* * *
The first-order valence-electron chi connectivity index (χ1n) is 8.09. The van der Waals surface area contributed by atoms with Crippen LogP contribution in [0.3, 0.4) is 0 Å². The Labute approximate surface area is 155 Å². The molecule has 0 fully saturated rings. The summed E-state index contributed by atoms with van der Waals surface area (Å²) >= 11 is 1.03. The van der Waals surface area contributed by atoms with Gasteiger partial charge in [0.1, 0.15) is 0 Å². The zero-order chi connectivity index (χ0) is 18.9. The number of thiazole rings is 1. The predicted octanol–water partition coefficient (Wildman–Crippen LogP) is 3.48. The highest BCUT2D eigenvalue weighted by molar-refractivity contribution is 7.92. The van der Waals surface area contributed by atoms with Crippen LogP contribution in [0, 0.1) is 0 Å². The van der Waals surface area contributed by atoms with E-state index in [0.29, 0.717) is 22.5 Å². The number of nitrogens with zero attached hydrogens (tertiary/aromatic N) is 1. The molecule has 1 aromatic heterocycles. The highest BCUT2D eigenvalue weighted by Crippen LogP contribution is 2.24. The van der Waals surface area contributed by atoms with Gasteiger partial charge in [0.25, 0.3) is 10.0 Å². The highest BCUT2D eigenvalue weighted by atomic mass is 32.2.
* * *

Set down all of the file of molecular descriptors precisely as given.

The first-order valence-electron chi connectivity index (χ1n) is 8.09. The van der Waals surface area contributed by atoms with Crippen LogP contribution in [0.3, 0.4) is 0 Å². The Labute approximate surface area is 155 Å². The molecule has 0 fully saturated rings. The summed E-state index contributed by atoms with van der Waals surface area (Å²) >= 11 is 1.03. The van der Waals surface area contributed by atoms with Gasteiger partial charge in [0.1, 0.15) is 0 Å². The zero-order chi connectivity index (χ0) is 18.9. The number of thiazole rings is 1. The predicted octanol–water partition coefficient (Wildman–Crippen LogP) is 3.48. The highest BCUT2D eigenvalue weighted by molar-refractivity contribution is 7.92. The van der Waals surface area contributed by atoms with Crippen LogP contribution in [0, 0.1) is 0 Å². The van der Waals surface area contributed by atoms with E-state index in [0.29, 0.717) is 22.5 Å². The number of nitrogens with zero attached hydrogens (tertiary/aromatic N) is 1. The molecule has 1 aromatic heterocycles. The highest BCUT2D eigenvalue weighted by Crippen LogP contribution is 2.24. The van der Waals surface area contributed by atoms with Gasteiger partial charge in [0.25, 0.3) is 10.0 Å². The highest BCUT2D eigenvalue weighted by atomic mass is 32.2.